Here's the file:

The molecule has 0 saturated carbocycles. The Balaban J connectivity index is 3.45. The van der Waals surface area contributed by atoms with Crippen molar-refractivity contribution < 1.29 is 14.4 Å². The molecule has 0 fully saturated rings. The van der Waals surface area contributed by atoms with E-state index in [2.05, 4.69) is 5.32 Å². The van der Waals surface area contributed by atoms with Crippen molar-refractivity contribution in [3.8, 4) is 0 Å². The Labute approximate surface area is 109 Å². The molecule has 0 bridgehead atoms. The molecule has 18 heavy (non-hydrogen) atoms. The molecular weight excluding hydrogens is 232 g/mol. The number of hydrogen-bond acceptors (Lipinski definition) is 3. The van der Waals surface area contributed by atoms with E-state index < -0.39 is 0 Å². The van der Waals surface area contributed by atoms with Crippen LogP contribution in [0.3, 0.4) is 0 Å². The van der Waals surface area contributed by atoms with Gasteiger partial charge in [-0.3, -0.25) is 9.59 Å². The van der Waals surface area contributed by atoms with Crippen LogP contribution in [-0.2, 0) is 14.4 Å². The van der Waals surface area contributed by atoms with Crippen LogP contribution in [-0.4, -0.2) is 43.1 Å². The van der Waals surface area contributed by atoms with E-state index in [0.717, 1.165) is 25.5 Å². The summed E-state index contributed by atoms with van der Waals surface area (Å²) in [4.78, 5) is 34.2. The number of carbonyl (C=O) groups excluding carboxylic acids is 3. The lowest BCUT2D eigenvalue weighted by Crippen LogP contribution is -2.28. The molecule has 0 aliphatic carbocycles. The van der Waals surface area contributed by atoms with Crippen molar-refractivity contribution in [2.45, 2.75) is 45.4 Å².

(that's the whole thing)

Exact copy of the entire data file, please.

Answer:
The molecule has 0 saturated carbocycles. The Balaban J connectivity index is 3.45. The van der Waals surface area contributed by atoms with Crippen molar-refractivity contribution < 1.29 is 14.4 Å². The molecule has 0 fully saturated rings. The van der Waals surface area contributed by atoms with E-state index in [2.05, 4.69) is 5.32 Å². The van der Waals surface area contributed by atoms with Crippen molar-refractivity contribution in [3.8, 4) is 0 Å². The Labute approximate surface area is 109 Å². The molecule has 0 bridgehead atoms. The molecule has 18 heavy (non-hydrogen) atoms. The molecular weight excluding hydrogens is 232 g/mol. The number of hydrogen-bond acceptors (Lipinski definition) is 3. The van der Waals surface area contributed by atoms with E-state index < -0.39 is 0 Å². The van der Waals surface area contributed by atoms with Crippen LogP contribution in [0.3, 0.4) is 0 Å². The van der Waals surface area contributed by atoms with Gasteiger partial charge in [-0.3, -0.25) is 9.59 Å². The van der Waals surface area contributed by atoms with Crippen LogP contribution in [-0.2, 0) is 14.4 Å². The van der Waals surface area contributed by atoms with Crippen LogP contribution in [-0.4, -0.2) is 43.1 Å². The van der Waals surface area contributed by atoms with E-state index in [0.717, 1.165) is 25.5 Å². The summed E-state index contributed by atoms with van der Waals surface area (Å²) in [4.78, 5) is 34.2. The number of carbonyl (C=O) groups excluding carboxylic acids is 3. The lowest BCUT2D eigenvalue weighted by Crippen LogP contribution is -2.28. The molecule has 0 aliphatic carbocycles. The van der Waals surface area contributed by atoms with Crippen molar-refractivity contribution in [2.45, 2.75) is 45.4 Å².